• Require workers to build private retirement savings in lieu of or in addition to their Social Security benefits.

A number of proposals involving the last, the so-called "privatization option," have generated considerable attention and enthusiasm in the last year. Part of its attraction may stem from the fact that, at least at first blush, many of these proposals appear to involve neither sacrifice nor losers. Is some form of privatization the answer to the Social Security dilemma? Or is it too good to be true?

The transition from the existing under-funded system to one that depends wholly or substantially on private savings is the greatest hurdle. At least one generation and perhaps several will be required to continue paying for the retirement of their elders while also setting aside reserves to pay for their own retirement. This double burden can be spread out, but it cannot be avoided altogether.

A number of think tanks, academics and legislators are beginning to examine privatization, or "thrift" plans, as they are sometimes called, and several have been drafted into bill form and introduced. The Concord Coalition does not plan to offer a specific proposal of its own. However, we do believe that as these plans are discussed, promoted and considered, they should be measured against a number of evaluation criteria or questions. These are outlined below:

 

Macroeconomic/Fiscal Concerns

1. Would the reform increase net national savings and income or merely swap ownership of assets?

 

Shifting ownership of Social Security retirement savings from government accounts to private investments would require the government to borrow more from private markets to cover its annual budget deficits.

Some plans propose issuing staggering amounts of federal debt to pay off existing implicit obligations, leading to huge debt service costs followed by payment of principal when bonds are redeemed. Issuing explicit government debt (recognition bonds, consols, etc.) to replace debt implicit in the current un- or under-funded system does not change total national savings or capital.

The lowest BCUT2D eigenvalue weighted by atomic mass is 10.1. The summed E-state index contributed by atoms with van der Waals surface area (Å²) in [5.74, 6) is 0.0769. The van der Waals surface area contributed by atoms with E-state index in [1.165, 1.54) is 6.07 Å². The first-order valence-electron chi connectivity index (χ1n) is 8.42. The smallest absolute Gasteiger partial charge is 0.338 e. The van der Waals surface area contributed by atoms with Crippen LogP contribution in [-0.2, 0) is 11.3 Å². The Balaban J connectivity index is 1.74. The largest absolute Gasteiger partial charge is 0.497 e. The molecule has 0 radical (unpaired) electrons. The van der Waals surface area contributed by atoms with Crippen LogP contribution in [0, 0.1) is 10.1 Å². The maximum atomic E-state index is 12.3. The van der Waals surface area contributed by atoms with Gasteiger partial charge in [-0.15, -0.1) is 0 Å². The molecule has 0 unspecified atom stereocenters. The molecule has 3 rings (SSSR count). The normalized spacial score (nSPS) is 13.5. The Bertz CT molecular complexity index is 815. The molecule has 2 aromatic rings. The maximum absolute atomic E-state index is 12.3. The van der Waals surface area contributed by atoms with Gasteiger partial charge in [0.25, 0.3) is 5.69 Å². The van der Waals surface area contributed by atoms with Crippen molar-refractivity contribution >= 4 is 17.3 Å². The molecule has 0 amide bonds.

Investing some or all of government-owned Social Security assets in stock market or other private investments does not increase net savings to economy but could benefit the trust fund to extent that government profits from the higher amounts that can currently be earned in the private market.

Some maintain that although a plan may increase the level of federal red ink for a number of years, that is acceptable so long as genuine national savings are increasing by several times that amount.

Increasing net savings would require either reducing federal deficits by trimming non-Social Security accounts (and here the proposals become very vague), or requiring additional mandatory contributions (which may look and feel very much like tax increases to many workers). Increasing savings necessarily means reducing current consumption. A dollar saved cannot simultaneously be a dollar spent.

Eventually, when the productivity-enhancing results of increased savings kick in, consumption can return to, and perhaps exceed, previous levels at the same time that substantial savings are being tucked away. But at the beginning of this process, it is inescapable that increased savings means decreased consumption, no matter how the trade-offs are explained or masked.

Household savings behavior: Feldstein and others show strong evidence that the current system reduces propensity to save by insuring against old age income loss, longevity, and inflation. Yet Mitchell & Zeldes (Wharton School) suggest that for younger people who now doubt they will get full Social Security benefits, the decreased uncertainty of a funded system would reduce their precautionary saving. Mandating additional contributions would counteract this.

 

2. Does the proposed reform retain flexibility to make adjustments down the road if events do not match current projections?